This is a very late reminder that the next installment of the From Thy Bounty Fair will be September 29. The theme is angels, since September 29 celebrates the Archangels Michael, Gabriel, and Raphael, and three days later on October 2nd we celebrate the feast of the Guardian Angels.
Submissions are encouraged and welcome from bloggers and non-bloggers. Please submit links to posts, pictures or ideas to me by Sunday evening, so I can post them on the feast of the Archangels. All ideas, small or great are welcome!
Looking for inspiration?
My first stop is Catholic Culture for September 29 and October 2nd.
September 29 was originally dedicated only to St. Michael the Archangel, and called Michaelmas. This was a harvest or thanksgiving feast, so there are many recipes and traditions attached to this day from many cultures. There are various foods, some based on culture or region and some based on legend or folklore, which are linked with the feast day and could be included in a celebration.
Bannock is a traditional bread eaten in the Celtic countries. Ernst Schuegraf, in Cooking With the Saints has this to say - On the Islands of Scotland, St. Michael is a very popular saint, and it is an ancient tradition to eat St. Michael's bannock on his feast day. On that day, everyone in the household, family member or visitor, must eat a piece of this large cake baked on a griddle.
According to an old folk tale, blackberries were supposed to have been harvested and used up by this date, too, since it is told to children that when Satan was kicked out of Heaven, he landed in a bramble patch -- and returns each year to curse and spit on the fruits of the plant he landed on, rendering them inedible thereafter. So a dish or drink with blackberries would be fitting.
Goose is another traditional food served on the feast. Foods that are harvested around this time like apples are a nice touch and commonly included as well.
In The Catholic Home, Meredith Gould mentions that carrots play a prominent role in Scotland on this feast. As Raphael is the patron of eyesight, carrot dishes could be included.
There are numerous dishes that use angel somewhere in the title, all very fitting to include in either feast day celebration:
-angel food cake
-angel hair pasta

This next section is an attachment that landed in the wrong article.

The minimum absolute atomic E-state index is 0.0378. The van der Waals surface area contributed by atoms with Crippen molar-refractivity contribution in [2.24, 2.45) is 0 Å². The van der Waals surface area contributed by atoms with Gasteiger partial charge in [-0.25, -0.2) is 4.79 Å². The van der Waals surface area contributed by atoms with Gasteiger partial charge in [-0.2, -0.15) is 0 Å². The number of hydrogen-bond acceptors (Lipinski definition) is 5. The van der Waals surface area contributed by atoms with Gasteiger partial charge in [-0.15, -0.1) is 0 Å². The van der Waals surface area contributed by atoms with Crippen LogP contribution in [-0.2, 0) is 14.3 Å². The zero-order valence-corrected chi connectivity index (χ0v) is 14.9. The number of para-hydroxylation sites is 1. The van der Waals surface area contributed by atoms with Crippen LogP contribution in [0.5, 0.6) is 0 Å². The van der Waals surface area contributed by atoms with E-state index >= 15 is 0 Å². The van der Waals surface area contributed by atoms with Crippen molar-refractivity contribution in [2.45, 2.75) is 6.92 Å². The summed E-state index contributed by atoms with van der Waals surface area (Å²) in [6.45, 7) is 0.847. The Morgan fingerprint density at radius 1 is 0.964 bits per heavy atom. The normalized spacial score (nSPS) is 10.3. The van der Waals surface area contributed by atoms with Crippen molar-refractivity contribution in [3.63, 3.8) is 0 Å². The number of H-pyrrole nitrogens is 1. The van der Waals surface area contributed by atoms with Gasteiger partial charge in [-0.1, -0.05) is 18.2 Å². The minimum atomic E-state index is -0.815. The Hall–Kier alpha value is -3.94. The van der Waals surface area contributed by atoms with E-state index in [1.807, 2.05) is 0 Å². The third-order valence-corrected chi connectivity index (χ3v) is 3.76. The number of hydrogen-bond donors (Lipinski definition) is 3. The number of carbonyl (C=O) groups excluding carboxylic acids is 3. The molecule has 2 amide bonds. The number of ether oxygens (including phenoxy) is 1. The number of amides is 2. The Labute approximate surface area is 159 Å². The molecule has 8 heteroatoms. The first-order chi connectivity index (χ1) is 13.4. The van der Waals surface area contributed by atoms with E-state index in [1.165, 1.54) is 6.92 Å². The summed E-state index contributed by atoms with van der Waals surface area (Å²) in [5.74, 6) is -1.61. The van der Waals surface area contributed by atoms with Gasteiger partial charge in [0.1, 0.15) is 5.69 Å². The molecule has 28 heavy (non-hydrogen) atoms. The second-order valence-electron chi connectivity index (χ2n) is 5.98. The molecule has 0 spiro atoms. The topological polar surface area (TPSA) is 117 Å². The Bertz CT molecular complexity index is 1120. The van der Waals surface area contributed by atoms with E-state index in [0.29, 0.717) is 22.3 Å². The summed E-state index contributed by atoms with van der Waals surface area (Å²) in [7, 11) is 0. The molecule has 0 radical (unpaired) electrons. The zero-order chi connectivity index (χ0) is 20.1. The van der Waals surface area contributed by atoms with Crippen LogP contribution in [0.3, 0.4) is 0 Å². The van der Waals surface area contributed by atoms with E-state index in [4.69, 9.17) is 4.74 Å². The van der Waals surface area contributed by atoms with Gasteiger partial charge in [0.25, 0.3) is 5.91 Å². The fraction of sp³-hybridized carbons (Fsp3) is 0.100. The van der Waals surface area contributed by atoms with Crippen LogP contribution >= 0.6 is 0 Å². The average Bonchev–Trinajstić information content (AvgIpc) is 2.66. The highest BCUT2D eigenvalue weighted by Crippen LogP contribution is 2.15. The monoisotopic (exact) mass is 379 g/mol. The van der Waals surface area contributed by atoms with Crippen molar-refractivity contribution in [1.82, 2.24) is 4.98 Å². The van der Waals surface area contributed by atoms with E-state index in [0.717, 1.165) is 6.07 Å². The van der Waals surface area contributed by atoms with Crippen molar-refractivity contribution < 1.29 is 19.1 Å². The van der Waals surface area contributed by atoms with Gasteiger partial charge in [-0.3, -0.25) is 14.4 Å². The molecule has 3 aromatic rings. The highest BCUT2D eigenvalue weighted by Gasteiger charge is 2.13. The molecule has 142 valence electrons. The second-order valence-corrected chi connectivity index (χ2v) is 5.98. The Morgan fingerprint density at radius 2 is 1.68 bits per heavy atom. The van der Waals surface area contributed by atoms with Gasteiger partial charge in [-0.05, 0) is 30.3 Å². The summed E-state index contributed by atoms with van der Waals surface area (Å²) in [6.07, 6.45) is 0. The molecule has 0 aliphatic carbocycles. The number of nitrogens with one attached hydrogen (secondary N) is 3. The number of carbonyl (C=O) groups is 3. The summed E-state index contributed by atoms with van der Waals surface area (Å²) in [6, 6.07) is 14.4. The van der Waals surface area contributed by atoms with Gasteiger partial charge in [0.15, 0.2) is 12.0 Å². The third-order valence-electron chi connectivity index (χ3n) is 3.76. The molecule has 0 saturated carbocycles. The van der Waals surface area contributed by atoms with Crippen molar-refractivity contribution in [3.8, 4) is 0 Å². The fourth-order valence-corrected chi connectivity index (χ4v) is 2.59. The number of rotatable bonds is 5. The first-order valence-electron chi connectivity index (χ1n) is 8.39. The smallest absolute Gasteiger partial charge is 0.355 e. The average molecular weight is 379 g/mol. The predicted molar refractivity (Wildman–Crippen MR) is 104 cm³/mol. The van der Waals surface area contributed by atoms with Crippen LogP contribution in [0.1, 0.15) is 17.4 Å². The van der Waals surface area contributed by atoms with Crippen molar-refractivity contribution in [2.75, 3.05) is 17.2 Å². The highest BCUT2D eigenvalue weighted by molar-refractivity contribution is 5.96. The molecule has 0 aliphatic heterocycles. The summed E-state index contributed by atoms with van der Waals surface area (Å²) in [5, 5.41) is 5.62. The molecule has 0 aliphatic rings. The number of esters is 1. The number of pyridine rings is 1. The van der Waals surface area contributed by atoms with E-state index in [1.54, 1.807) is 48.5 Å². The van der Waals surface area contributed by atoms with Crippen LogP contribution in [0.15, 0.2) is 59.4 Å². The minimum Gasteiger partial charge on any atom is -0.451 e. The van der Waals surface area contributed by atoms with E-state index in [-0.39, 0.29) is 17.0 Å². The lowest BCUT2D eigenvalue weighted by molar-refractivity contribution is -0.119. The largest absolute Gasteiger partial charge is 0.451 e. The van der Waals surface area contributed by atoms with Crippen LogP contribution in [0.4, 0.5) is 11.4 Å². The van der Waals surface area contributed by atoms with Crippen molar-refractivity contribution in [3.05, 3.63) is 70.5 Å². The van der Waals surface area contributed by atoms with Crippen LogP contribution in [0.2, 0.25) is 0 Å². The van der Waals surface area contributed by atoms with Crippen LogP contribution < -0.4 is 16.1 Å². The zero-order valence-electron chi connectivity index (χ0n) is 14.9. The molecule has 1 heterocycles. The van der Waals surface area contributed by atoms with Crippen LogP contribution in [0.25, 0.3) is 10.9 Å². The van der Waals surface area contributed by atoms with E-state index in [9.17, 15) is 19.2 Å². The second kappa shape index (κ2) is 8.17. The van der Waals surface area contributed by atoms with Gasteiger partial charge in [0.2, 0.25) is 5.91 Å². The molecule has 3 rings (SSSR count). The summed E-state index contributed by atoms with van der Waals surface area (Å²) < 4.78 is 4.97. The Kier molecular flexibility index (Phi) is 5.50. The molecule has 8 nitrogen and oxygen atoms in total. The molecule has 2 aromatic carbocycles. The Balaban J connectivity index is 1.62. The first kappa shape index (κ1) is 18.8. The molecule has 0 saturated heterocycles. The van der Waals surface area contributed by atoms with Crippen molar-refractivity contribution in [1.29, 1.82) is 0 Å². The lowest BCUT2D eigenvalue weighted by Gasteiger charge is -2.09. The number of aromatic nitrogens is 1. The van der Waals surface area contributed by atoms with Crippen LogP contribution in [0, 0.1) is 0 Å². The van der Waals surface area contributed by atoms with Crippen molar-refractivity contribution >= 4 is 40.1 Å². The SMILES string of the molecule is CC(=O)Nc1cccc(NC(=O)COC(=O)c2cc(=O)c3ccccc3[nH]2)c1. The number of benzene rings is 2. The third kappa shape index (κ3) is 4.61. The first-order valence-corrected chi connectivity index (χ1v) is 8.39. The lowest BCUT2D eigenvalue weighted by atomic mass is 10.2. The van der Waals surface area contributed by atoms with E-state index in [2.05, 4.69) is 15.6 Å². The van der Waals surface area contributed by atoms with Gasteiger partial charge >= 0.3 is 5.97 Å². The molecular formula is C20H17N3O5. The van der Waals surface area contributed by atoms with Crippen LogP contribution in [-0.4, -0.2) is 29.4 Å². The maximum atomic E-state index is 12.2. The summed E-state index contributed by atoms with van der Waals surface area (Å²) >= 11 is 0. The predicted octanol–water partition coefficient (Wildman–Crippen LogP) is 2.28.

It would be fun to incorporate foods that remind us of angels -- light, fluffy evoking a sense of clouds or heavenly domain:
-whipped cream topped dessertsCakes are always a staple of feast day celebration, and angel feasts included. Angel food which has been mentioned is a fitting cake for either feast day. I'm particularly fond of the idea of serving Devil's Food Cake on the Feast of the Archangels with a figure of St. Michael perched on top. Include the cocktail plastic swords so that all who partake can pierce the cake, joining in St. Michael's victory over the Devil. The angel food can be saved for the Memorial of the Guardian Angels.
Incorporating symbols of angels is another direction to take. The artistic rendering of angels as winged messengers and defenders is unique to anything else in the Christian tradition.
Anything angel looking (or angel shaped) or with wings is a fun addition to the culinary table of this these feasts.
-angel shaped cakes
-angel shaped cookies (Christmas cookie recipes often include angel shapes for ideas)
Polish angel wing cookies (Chrusciki)
Angel Wing Cookies
Other types of symbols specific to the archangels:
Archangel Michael ("Who is like to God") -- sword and shield with symbol of the Trinity; armour; lance and shield; scales; millstone; piercing dragon or devil; banner charged with a dove;
Archangel Gabriel ("power of God") -- Fleur-de-lis; scepter and lily; MR or AM shield; lantern; mirror; olive branch; scroll with words Ave Maria Gratia Plena or Hail Mary Full of Grace; Resurrection trumpet.
Archangel Raphael ("God heals") -- staff, pouch, and fish; staff and gourd. Pin It